One of my favorite times of the year is Christmas Eve starting about 8 p.m. It's the time after dinner when everyone is relaxed, doesn't have much to do, and is off doing their own thing. That means I can do the same. This year, we hadn't yet taken our annual Christmas portrait in front of the tree. While the wife was off watching It's a Wonderful Life (for the 80th time) on TV, I had some time to set up ours. And, in what most of you all would call a "duh moment," I realized that using the ThinkPad W700 could be a real help this year. Christmas portraits have always been a challenge for me. In order to get the lit tree to show up properly, a long exposure is necessary. Even with a long exposure to properly expose for the tree, people's faces are shrouded in darkness and look awful. (That is, if they show up at all from the shadows.) If you use a flash to light the people, suddenly the whole room is unnaturally lit, and the flash overpowers the lights on the tree. Add digital noise, and let's just say I've not yet taken a Christmas portrait that I've been happy with. I was determined that this year would be different. Here's the setup I used.
I moved around the room and played around with different angles and focal lengths on the camera until I got a composition I liked. Any project is ten times more interesting when you get to move furniture, so that's the first thing I did in order to get as much room as possible to move around. After setting up the tripod, I killed all of the room lights and determined the basic ambient exposure in order to get the tree properly exposed. (1 sec @ f/5.6 @ ISO400 if I remember correctly) The star on the top of the tree was blowing out the highlights, picking up horrible color reflecting from the wall behind it, and overpowering the rest of the picture, so I cheated and unplugged it. Having determined the basic exposure, I needed a primary front light, so I used what's known as a shoot-through umbrella in which the flash gets diffused by the umbrella and makes a wide, soft light source which is much more flattering for people's faces. I was having some problem with the light crawling up the walls and the ceiling, so I tried to minimize that by zooming in the flash plus using a rubber band + paper around the flash head in order to make a "gobo" which blocked most (but not all) of the light spilling upward. I then needed a fill light from the other side, so I set up a second flash on the coffee table which again had some paper affixed by a rubber band to make a snoot in order to keep the light from spilling up. Having gotten the basic setup in place, I had to determine the best flash exposure. I believe in histograms, but nothing beats seeing your image on screen so that you can see if you like what you've shot. However, I've learned that what looks okay on the small screen on my camera is very often not okay once I look at it on anything bigger. So I attached a USB cable to my camera (shown with an arrow above) and attached it directly to the W700. This way, as soon as I took the shot, I could look at it on a color-calibrated, big, bright display and make adjustments accordingly. I was a little dismayed that Windows would not read my EXIF data on my vertical picture in order to properly rotate my image onscreen (Are you listening Microsoft? Windows should know how to do this!), so I compensated by turning the laptop on its side. I then took a series of pictures in which I would use myself as a subject, set the flashes, and then look at the resulting picture on my W700. I repeated this until I was happy with the flash exposure. Now it was time to bring the wife down and start taking photos. She's very picky about how she looks, and for this reason, the big screen was both a blessing and a curse. Now she could instantly see whether she liked the shot or not. She didn't like most of them, saying things like "my hands look big in that one" (?!) or, "you weren't smiling right." Finally she got the bright idea that if we could look at ourselves in a mirror (lower right of the setup picture), we could get instant feedback. Brilliant! I'll make a photo assistant out of her yet. My last problem to solve was how to get the autofocus to work in the dim light. I solved that with a little LED flashlight which gave just enough light to let the camera do its thing. It also solved the "I blinked" problem by constricting eye pupils before the shot. I did make sure to turn the W700 away from us in between each exposure so that its bright display (J) would not affect the exposure. The result is as you see here. Is it perfect? No. I don't like the shadows behind the stockings on the mantel, and I need to crop a bit more off the bottom in order to get the carpet corner out of the picture. I would have liked to change the lighting ratio between the flashes a bit, but after 70 exposures of "my hair doesn't look right," she and I were both ready to call it a year as far as Christmas pictures go. That said, I'm very happy with it.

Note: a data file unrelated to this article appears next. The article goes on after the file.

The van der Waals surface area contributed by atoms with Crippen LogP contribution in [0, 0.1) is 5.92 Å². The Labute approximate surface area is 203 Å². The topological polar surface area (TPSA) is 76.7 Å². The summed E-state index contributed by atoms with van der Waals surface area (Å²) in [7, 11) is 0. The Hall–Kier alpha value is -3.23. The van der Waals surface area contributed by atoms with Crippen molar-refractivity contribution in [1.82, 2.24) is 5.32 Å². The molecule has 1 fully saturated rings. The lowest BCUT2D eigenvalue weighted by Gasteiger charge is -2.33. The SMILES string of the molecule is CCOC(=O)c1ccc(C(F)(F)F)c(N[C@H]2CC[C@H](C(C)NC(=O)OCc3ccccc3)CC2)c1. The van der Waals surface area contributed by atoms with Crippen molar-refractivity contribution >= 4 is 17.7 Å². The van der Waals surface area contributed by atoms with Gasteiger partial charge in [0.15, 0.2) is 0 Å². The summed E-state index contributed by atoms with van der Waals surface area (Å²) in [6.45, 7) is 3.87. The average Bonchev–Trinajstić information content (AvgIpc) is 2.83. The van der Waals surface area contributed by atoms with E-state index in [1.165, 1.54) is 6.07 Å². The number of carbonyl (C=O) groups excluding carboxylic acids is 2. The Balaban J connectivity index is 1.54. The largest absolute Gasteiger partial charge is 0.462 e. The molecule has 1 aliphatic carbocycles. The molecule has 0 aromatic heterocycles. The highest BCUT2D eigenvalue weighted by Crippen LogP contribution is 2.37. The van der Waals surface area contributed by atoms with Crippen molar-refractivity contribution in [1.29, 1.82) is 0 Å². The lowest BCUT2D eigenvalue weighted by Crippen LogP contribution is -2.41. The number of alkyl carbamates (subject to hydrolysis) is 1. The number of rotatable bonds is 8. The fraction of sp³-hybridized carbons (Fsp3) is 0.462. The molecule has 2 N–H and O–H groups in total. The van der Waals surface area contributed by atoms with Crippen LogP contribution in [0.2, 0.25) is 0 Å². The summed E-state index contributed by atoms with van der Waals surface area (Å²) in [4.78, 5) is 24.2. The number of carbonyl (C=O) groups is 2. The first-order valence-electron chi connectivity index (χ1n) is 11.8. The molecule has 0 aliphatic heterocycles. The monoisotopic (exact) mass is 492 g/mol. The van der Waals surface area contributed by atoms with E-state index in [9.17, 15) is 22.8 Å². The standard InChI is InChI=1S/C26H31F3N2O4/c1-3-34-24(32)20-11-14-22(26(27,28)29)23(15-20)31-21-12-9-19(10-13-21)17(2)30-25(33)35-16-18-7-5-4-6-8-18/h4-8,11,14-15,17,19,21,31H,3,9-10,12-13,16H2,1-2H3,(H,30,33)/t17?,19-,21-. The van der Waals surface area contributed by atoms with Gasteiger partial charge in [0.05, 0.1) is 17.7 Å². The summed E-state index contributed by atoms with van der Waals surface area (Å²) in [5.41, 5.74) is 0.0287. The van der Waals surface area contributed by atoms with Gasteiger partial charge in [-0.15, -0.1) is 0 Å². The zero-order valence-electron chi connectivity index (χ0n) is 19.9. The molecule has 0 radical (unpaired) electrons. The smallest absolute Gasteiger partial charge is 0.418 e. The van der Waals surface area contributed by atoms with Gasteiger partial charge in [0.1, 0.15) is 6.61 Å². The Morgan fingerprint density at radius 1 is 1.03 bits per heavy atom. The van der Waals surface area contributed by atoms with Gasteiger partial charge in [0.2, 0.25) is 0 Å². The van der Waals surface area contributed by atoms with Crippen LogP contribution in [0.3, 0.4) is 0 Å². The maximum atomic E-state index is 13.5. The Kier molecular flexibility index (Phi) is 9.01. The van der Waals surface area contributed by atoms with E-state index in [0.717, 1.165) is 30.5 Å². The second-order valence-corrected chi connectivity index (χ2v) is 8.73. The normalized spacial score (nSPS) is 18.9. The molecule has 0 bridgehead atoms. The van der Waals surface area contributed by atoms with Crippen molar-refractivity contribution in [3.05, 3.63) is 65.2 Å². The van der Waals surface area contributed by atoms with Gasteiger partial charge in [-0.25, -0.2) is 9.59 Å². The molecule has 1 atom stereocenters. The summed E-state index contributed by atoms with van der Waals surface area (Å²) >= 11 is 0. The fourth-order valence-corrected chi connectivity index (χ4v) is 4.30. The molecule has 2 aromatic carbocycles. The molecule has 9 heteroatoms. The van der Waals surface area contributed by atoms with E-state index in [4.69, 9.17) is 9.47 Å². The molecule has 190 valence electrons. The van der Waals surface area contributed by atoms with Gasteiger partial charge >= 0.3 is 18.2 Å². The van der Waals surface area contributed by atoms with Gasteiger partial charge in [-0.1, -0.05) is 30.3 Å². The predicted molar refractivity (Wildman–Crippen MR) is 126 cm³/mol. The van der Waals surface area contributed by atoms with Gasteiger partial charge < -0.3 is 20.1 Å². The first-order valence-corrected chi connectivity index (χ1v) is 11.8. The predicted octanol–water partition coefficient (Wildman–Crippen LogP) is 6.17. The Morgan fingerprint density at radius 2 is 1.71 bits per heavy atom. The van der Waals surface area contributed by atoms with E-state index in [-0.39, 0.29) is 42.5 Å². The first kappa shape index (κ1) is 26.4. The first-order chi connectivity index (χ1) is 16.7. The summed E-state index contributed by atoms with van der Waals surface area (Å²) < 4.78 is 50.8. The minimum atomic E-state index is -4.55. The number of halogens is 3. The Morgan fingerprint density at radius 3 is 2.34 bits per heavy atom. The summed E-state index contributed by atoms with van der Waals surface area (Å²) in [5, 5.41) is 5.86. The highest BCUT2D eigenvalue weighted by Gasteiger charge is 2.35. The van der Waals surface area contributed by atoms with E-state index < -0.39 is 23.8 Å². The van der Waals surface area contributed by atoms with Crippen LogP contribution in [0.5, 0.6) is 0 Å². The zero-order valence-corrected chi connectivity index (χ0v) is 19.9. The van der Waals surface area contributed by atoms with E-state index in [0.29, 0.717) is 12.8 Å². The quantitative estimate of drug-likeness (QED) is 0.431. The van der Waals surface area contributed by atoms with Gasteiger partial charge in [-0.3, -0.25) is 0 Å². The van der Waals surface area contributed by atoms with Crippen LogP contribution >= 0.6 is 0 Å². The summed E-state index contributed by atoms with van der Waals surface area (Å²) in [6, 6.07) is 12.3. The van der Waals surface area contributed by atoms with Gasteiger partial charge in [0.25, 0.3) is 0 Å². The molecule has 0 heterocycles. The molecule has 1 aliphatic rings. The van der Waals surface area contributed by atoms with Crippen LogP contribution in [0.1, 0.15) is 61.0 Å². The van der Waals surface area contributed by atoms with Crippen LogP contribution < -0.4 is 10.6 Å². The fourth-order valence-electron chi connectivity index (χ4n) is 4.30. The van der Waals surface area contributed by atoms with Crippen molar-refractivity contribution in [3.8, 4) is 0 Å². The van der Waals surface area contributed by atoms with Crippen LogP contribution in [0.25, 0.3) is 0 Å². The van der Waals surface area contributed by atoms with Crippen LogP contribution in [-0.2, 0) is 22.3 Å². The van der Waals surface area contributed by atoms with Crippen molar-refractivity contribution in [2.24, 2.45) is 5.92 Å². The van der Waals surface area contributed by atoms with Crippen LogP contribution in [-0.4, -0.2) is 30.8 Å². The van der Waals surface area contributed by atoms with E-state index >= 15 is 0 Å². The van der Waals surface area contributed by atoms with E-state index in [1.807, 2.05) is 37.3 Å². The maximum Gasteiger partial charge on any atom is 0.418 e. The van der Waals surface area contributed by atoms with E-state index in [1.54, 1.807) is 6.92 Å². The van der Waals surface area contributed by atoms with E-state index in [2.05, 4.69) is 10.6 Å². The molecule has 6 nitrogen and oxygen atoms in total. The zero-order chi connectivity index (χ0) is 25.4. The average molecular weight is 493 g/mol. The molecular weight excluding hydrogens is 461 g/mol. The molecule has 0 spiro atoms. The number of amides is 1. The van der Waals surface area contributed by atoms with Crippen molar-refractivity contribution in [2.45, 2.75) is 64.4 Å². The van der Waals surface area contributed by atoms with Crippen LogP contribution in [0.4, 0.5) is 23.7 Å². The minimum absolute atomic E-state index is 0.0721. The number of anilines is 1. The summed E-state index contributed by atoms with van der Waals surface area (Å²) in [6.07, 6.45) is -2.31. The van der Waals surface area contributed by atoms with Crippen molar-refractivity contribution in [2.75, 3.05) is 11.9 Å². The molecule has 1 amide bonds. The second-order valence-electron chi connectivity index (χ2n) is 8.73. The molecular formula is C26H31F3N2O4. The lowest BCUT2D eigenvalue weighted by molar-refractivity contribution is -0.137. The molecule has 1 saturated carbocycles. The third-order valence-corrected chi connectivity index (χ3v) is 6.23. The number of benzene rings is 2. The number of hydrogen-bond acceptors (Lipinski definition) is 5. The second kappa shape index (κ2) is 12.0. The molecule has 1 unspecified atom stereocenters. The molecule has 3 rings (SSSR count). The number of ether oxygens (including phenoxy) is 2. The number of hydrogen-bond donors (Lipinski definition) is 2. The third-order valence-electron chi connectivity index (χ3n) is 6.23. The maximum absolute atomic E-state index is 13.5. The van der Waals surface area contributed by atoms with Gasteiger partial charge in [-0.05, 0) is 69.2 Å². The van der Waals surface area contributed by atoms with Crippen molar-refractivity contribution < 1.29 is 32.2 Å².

Whatever holiday you celebrate at this time of year, I hope that it was a joyful one for you and your families and that you have a great new year. As a present to my faithful readers, I've taken the liberty of pre populating the first comment below this blog post with popular canned responses. For your comment posting pleasure, please feel free to respond with A, B, C, or D.